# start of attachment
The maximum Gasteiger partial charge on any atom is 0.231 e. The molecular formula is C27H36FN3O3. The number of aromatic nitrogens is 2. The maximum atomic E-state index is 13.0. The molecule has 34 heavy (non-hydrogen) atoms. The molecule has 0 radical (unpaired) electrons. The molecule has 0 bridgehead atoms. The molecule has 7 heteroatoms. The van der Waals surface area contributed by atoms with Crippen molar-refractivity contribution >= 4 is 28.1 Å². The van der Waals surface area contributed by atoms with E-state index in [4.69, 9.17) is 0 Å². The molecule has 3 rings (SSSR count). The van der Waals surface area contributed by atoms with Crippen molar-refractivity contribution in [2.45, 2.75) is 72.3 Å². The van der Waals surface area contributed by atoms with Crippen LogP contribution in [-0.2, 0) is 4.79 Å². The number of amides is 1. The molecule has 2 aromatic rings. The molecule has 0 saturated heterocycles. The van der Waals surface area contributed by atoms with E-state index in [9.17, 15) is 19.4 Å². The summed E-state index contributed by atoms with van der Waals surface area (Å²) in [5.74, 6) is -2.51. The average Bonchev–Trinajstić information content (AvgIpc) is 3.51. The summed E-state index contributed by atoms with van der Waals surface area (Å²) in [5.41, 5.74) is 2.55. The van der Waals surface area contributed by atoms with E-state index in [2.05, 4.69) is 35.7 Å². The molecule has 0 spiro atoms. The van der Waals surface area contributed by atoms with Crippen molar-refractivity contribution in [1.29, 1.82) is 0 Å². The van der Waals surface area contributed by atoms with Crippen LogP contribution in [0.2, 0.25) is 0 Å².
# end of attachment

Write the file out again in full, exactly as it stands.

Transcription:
The maximum Gasteiger partial charge on any atom is 0.231 e. The molecular formula is C27H36FN3O3. The number of aromatic nitrogens is 2. The maximum atomic E-state index is 13.0. The molecule has 34 heavy (non-hydrogen) atoms. The molecule has 0 radical (unpaired) electrons. The molecule has 0 bridgehead atoms. The molecule has 7 heteroatoms. The van der Waals surface area contributed by atoms with Crippen molar-refractivity contribution >= 4 is 28.1 Å². The van der Waals surface area contributed by atoms with E-state index in [4.69, 9.17) is 0 Å². The molecule has 3 rings (SSSR count). The van der Waals surface area contributed by atoms with Crippen molar-refractivity contribution in [2.45, 2.75) is 72.3 Å². The van der Waals surface area contributed by atoms with Crippen LogP contribution in [-0.2, 0) is 4.79 Å². The number of amides is 1. The molecule has 2 aromatic rings. The molecule has 0 saturated heterocycles. The van der Waals surface area contributed by atoms with E-state index in [9.17, 15) is 19.4 Å². The summed E-state index contributed by atoms with van der Waals surface area (Å²) in [5.74, 6) is -2.51. The average Bonchev–Trinajstić information content (AvgIpc) is 3.51. The summed E-state index contributed by atoms with van der Waals surface area (Å²) in [5.41, 5.74) is 2.55. The van der Waals surface area contributed by atoms with E-state index in [2.05, 4.69) is 35.7 Å². The molecule has 0 spiro atoms. The van der Waals surface area contributed by atoms with Crippen molar-refractivity contribution in [1.29, 1.82) is 0 Å². The van der Waals surface area contributed by atoms with Crippen LogP contribution in [0.2, 0.25) is 0 Å².